High definition games, movies and TV shows are no use unless you have a high-definition screen to display them.

But the screens have remained at price points, that even with the steep discounting of the last two years, have remained out of reach of most consumers.

Global demand for plasma and LCD screens is estimated to grow by 52 per cent this year with prices falling further. CES saw the likes of Panasonic, Sony and LG tout wider ranges of LCD and plasma screens at full high definition (1080p) and with new technologies built into them to make the images more life-like.

The TV makers tried to outdo each other by showing off the largest flat-screen TVs available. Sharp won out with its 108 inch LCD screen.

At the same time new screen technologies threaten to displace the current ones. Sony showed off an OLED (organ light emitting diode) TV, which boasts a better picture than many of its LCD counterparts.

Windows of opportunity

The unveiling of the Apple iPhone at Apple’s own MacWorld show in San Francisco arguably stole CES’s thunder, but Microsoft made a big impact touting the features of its new operating system Vista, which was voted best new product by the influential tech new website CNet.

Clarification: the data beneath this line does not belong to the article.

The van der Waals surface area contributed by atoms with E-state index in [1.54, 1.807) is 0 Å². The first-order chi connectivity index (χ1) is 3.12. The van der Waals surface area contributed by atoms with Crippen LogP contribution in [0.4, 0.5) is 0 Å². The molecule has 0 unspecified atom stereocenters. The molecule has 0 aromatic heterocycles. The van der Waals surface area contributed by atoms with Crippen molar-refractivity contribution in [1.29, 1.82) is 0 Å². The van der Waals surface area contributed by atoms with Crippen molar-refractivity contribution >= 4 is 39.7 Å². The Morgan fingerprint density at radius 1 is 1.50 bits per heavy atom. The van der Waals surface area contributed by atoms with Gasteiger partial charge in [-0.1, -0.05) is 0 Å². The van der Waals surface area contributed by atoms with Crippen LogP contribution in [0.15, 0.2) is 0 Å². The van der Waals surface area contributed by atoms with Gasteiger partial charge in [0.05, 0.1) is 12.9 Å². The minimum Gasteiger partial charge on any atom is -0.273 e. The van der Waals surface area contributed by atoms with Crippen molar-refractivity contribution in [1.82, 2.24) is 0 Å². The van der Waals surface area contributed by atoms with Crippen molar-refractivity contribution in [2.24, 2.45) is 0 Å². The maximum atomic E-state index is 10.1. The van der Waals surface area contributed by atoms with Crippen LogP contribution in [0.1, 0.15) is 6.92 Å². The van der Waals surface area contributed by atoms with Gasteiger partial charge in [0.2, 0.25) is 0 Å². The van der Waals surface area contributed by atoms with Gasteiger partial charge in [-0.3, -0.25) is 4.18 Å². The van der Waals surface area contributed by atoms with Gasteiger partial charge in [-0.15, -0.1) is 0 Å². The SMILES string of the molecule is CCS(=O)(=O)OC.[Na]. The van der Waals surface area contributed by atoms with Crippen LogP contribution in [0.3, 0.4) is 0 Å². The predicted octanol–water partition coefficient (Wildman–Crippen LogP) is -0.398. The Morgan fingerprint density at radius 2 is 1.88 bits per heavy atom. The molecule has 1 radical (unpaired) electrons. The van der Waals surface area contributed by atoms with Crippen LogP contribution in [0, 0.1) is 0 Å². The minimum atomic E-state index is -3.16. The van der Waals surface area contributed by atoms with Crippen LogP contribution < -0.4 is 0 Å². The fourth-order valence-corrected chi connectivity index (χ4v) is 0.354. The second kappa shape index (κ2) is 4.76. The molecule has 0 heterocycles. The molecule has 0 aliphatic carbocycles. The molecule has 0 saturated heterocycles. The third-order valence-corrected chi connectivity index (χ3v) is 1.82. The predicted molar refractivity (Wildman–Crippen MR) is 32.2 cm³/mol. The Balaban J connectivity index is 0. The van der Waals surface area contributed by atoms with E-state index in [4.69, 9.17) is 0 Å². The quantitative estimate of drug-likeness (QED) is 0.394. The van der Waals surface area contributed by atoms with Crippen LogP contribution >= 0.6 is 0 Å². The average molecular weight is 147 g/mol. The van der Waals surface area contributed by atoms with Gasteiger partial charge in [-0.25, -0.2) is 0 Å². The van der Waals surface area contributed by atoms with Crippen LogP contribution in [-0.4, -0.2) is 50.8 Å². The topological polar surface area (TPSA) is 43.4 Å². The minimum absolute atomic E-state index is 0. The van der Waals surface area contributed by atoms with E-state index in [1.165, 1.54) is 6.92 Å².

Vista goes on sale here at the end of the month, starting at $259 for an upgrade from Windows XP to Vista Home Basic, through to $979 for a new version of Vista Ultimate. Microsoft was at pains to point out the value in Vista for everyone from casual consumers to demanding business users. Vista’s new user interface and improved security are its biggest improvements over Windows XP, but new additions such as Windows Home Server, which allows consumers to store all their digital content on a media hub they can access from anywhere via the internet, is designed to make a shift to Vista more attractive.